Young Immigrants to Canada

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Salvation Army

William Booth was the founder of the Salvation Army in London, England. Booth was very concerned about the poor of that city and wrote a book in 1890, called In Darkest England and the Way Out on his study of the London poor. In his book Booth discussed his solution to the poverty issue in London. He talked of the "submerged tenth" whom he believed should be placed in farm colonies. Once these people were given agricultural training, Booth believed they could be sent to overseas colonies. He said, "It would be absurd to speak of the colonies as if they were a foreign land. They are simply pieces of Britain distributed about the world, enabling the Britisher to have access to the richest parts of the earth."(William Booth, In Darkest England and the Way Out, London:1890, p. 144)

The Salvation Army was helping people to emigrate to Canada late in the nineteenth century. Some young men were first trained on their farm and then assisted to Canada. The numbers grew substantially and by the turn of the century this organization was playing a major roll in the emigration of families and children.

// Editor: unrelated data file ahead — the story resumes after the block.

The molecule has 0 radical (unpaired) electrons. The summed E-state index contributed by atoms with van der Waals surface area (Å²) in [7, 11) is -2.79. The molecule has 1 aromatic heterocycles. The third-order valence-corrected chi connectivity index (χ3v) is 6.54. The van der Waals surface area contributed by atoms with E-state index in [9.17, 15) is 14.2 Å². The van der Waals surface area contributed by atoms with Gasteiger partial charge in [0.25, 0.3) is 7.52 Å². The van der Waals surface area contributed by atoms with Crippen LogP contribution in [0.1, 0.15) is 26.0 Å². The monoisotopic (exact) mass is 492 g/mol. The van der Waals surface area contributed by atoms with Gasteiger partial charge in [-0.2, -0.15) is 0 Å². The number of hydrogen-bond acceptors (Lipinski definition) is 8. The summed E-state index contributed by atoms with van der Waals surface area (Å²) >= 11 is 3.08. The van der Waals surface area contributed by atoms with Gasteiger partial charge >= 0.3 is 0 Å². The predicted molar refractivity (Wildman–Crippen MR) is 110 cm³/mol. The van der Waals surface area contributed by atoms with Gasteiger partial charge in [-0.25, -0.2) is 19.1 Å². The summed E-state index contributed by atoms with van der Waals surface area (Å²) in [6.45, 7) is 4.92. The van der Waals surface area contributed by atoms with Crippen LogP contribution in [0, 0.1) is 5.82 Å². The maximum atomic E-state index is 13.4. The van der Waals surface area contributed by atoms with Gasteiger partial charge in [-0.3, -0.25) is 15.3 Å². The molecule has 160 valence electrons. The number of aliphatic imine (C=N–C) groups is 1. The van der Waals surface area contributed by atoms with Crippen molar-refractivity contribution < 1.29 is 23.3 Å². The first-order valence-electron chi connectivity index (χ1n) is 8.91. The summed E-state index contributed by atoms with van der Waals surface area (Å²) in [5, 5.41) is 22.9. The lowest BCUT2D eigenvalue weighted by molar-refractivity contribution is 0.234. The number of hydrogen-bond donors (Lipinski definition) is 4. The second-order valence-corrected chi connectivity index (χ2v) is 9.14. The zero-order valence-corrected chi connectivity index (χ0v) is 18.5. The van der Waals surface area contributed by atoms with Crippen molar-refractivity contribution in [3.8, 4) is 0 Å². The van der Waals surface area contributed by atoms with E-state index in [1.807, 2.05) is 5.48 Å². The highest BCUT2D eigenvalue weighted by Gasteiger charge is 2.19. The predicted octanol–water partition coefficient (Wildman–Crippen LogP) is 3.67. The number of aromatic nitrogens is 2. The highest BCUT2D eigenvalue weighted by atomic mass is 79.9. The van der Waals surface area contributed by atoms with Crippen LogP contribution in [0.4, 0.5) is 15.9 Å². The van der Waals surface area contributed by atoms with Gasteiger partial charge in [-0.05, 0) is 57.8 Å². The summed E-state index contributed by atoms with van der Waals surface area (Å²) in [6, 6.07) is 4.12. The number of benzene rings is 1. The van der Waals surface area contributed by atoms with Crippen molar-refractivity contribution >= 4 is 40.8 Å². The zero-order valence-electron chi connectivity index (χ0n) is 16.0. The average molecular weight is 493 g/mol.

In 1914, G. Bogue Smart, Chief Inspector of British Immigrant Children and Receiving Homes, wrote in his report:

During the past year the Salvation Army has inaugurated their work of juvenile emigration. At Indian Road West, Toronto, their Home for the reception of children is under efficient supervision. The children were found well cared for and comfortably settled.

Denis Crane in 1912 stated:

The Army, it should be added, every year emigrates a good many children for adoption. These are, of course, all under fourteen years of age, and some are as young as five or six. The demand, which is greater than the supply, is more for girls than for boys; which speaks well as to the motives of the adoptive parents. On the Army's side, the work is extremely well done. Children remain for a week or so in the Receiving Home, where they recuperate after their long journey and acquire good domestic habits, and then go on two months' trial before the legal documents are signed. (Denis Crane, John Bull's Surplus Children, London:1915, pp. 64-65).

After the passing of the Empire Settlement Act in 1922, the Salvation Army continued to emigrate under this program. They also brought a good many domestics under this program.

The Salvation Army web site has information on their emigration programs.

If any one has additional information on any of these children please contact me.

UWInfo | Young Immigrants | 19th Century Immigration | Genealogy | Local History

© Marjorie P. Kohli, Waterloo, Ontario, Canada, 1997-2010
Last updated: October 26, 2010, and maintained by Marj Kohli